How relevant is ‘old-fashioned’ land law today?

 

Many people have an image of lawyers that comes straight out of the Victorian stereotype. They imagine clever, dusty men sitting in ancient oak-panelled offices, peppering their speech with Latin phrases as they move in a world of complex trusts, fiduciaries, testatrixes, codicils, deeds and covenants.

Luckily, this image is no longer the truth of the matter. The law has long since been reformed and although occasionally strange, it is not nearly as impenetrable as it once was.

An exception, however, is the area known as ‘traditional chancery’. This is the law concerning land, property and equity. This is the most ancient area of English law and also one of the most relevant today.

Consequently, it is notoriously hard to reform and is often the closest a modern person will get to the old-fashioned idea of legal practice.

Ancient deeds

In the past the law was even more paper-based than it is today. The original physical documents were of supreme importance.

It can seem strange in today’s centralised society that something as important as land ownership could be governed by something as flimsy as unique physical documents that could be lost or destroyed, but for centuries this was the way it was done.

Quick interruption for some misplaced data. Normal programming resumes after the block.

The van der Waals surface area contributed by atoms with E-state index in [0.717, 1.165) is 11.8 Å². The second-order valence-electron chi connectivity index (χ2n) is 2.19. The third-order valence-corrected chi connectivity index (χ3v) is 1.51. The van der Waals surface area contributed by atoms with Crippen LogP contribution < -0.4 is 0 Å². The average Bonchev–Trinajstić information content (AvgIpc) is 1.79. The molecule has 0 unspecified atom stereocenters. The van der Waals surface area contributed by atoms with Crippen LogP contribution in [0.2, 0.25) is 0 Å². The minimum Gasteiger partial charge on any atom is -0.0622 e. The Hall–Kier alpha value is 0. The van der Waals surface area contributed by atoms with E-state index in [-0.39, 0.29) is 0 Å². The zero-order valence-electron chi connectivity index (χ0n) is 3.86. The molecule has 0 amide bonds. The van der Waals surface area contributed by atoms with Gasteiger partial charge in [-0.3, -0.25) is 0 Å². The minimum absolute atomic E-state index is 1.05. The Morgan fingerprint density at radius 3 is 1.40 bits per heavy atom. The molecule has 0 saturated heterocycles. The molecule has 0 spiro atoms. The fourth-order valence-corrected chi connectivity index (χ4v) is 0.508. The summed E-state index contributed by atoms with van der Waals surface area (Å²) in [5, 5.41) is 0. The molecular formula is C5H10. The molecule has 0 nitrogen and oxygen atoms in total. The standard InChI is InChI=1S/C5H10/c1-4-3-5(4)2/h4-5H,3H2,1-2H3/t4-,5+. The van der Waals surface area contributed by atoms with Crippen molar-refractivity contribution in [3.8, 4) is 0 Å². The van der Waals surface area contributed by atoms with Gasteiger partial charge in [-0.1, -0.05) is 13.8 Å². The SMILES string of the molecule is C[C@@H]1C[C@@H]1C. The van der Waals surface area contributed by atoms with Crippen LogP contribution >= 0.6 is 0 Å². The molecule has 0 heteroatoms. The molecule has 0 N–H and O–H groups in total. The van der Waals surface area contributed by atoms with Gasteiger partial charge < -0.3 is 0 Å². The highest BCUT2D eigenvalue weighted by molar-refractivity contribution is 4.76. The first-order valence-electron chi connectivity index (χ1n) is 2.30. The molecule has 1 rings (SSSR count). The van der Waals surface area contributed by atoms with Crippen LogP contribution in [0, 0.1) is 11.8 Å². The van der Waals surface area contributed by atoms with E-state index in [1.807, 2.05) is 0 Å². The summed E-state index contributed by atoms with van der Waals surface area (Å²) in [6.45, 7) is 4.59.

For this reason deeds were, until relatively, recently written on durable velum or parchment that could last for centuries. You may have seen these deeds yourself - older buildings often have their original title deeds framed on a wall and they can be quite beautiful. They’re often covered in neat copper-plate handwriting and finished with a great wax seal.

Unregistered land

Although they are less relevant today, these ancient deeds can still have legal force. Occasionally I encounter a client who wants to buy or sell a property that does not appear on the Land Register.

This is unusual, but there are still a few unregistered properties that exist; often because they have not changed hands for many decades or even centuries. In these cases, part of the solicitor’s task is to ascertain the ownership of the property.

Rather than simply checking the Land Registry, this must be done through the construction of an unbroken chain of title deeds going back at least fifteen years. If the last time the property was conveyed was in the nineteenth century, the original deeds may have to be found!

If they are lost then it may become complex to rectify, as there is no other way of proving who owns it now. Visit our page on conveyancing to learn more about the subject, or learn about property law more generally.

Good conveyancing firms still train their solicitors in how to deal with unregistered property and Contact Law is able to recommend specialist firms in these circumstances. If you require a conveyancing solicitor, contact us on 0800 1777 162 or fill in the web-form on the right-hand side.

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